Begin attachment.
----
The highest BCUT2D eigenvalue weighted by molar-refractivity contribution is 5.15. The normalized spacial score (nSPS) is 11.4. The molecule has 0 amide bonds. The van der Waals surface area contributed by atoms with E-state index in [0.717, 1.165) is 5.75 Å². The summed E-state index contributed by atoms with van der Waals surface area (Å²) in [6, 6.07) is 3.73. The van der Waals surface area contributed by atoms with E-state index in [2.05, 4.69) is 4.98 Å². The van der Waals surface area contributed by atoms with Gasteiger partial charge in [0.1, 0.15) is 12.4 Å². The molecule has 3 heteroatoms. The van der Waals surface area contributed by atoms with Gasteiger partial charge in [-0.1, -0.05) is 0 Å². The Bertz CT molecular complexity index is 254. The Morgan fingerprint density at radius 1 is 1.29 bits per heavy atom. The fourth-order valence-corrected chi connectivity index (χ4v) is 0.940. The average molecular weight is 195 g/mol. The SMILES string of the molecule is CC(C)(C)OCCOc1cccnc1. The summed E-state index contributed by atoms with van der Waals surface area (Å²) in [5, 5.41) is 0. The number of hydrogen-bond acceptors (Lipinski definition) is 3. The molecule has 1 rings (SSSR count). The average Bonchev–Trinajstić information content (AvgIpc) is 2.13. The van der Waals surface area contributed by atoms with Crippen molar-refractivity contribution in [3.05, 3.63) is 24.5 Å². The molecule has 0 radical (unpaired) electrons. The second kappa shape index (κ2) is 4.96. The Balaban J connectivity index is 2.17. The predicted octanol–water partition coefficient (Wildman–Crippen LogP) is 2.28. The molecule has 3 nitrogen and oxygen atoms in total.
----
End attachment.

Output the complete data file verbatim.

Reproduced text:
The highest BCUT2D eigenvalue weighted by molar-refractivity contribution is 5.15. The normalized spacial score (nSPS) is 11.4. The molecule has 0 amide bonds. The van der Waals surface area contributed by atoms with E-state index in [0.717, 1.165) is 5.75 Å². The summed E-state index contributed by atoms with van der Waals surface area (Å²) in [6, 6.07) is 3.73. The van der Waals surface area contributed by atoms with E-state index in [2.05, 4.69) is 4.98 Å². The van der Waals surface area contributed by atoms with Gasteiger partial charge in [0.1, 0.15) is 12.4 Å². The molecule has 3 heteroatoms. The van der Waals surface area contributed by atoms with Gasteiger partial charge in [-0.1, -0.05) is 0 Å². The Bertz CT molecular complexity index is 254. The Morgan fingerprint density at radius 1 is 1.29 bits per heavy atom. The fourth-order valence-corrected chi connectivity index (χ4v) is 0.940. The average molecular weight is 195 g/mol. The SMILES string of the molecule is CC(C)(C)OCCOc1cccnc1. The summed E-state index contributed by atoms with van der Waals surface area (Å²) in [5, 5.41) is 0. The number of hydrogen-bond acceptors (Lipinski definition) is 3. The molecule has 1 rings (SSSR count). The average Bonchev–Trinajstić information content (AvgIpc) is 2.13. The van der Waals surface area contributed by atoms with Crippen molar-refractivity contribution in [3.05, 3.63) is 24.5 Å². The molecule has 0 radical (unpaired) electrons. The second kappa shape index (κ2) is 4.96. The Balaban J connectivity index is 2.17. The predicted octanol–water partition coefficient (Wildman–Crippen LogP) is 2.28. The molecule has 3 nitrogen and oxygen atoms in total.